In this case the Paducah contract, the UAW constitution and the handouts containing the alleged misrepresentations were all in the record. The material facts are not disputed; rather, respondent would attack the inferences and conclusions of the Regional Director. The findings of the Regional Director were adopted by the Board. He found (1) that there was adequate opportunity for the SMW to make an effective reply to the UAW's written statement concerning the Paducah plant wage rates, (2) that the statement with respect to the strike vote did not substantially depart from the truth and was not a material misrepresentation, and (3) that the statement with respect to union dues did not substantially misrepresent the UAW's dues structure and that the SMW had an opportunity to and did reply to such representations. These findings are supported by substantial evidence on the record as a whole. It is therefore unnecessary to consider the possible impact of such statements upon the election.2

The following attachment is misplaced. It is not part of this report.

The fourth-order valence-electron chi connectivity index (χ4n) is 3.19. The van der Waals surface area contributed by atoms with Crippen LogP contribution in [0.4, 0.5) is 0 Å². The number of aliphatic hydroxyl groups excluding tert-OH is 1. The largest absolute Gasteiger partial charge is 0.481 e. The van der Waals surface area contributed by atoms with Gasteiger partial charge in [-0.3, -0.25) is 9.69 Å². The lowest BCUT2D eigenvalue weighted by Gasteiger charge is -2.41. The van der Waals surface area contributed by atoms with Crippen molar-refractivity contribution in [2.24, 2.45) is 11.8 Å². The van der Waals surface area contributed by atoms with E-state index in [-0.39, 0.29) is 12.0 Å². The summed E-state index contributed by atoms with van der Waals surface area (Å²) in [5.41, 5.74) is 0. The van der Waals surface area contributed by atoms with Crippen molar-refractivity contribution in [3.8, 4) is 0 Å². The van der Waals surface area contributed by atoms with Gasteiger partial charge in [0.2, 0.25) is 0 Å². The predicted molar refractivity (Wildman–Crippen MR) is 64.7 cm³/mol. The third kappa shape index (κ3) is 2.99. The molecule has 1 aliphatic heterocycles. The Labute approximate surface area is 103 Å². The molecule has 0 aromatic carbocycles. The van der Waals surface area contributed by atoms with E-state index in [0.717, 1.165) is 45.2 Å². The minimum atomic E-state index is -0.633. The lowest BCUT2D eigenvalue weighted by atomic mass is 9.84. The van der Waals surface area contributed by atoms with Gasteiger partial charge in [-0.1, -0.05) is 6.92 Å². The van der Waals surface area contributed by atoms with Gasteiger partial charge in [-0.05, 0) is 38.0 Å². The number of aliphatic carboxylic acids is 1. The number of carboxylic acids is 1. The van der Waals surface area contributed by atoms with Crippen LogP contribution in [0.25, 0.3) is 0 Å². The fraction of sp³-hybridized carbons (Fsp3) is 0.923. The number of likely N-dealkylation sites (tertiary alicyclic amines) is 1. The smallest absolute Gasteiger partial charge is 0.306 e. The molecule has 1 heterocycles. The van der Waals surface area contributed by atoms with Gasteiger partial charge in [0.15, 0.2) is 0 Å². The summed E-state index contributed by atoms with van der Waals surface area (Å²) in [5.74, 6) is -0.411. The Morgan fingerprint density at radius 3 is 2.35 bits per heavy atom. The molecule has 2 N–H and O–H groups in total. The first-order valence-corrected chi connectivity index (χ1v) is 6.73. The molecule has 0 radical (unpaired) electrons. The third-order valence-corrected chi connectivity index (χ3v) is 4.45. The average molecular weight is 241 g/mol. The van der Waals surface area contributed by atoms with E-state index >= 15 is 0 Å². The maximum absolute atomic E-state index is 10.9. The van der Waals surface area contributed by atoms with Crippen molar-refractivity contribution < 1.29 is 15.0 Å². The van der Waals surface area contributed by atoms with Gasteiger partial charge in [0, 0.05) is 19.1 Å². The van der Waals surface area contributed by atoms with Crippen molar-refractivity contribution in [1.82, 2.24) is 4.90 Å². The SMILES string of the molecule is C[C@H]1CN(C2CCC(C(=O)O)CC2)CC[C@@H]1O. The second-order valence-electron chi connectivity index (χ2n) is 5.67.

In each of the cases cited by respondent in which we held that a hearing was required, the objecting party offered evidence which established factual questions which were ripe for exploration and examination in an adversary hearing and on which the outcome turned.3 Moreover, in each of those cases the parties before the Board and the court were the real parties to the dispute. Here, the company had nothing to do with the election, presented no evidence to the Regional Director and raised no objection to the UAW's conduct until after the report was submitted. We fail to see how the company was prejudiced by the Board's decision or what it hoped legitimately to gain by refusing to bargain with the union certified by the Board.4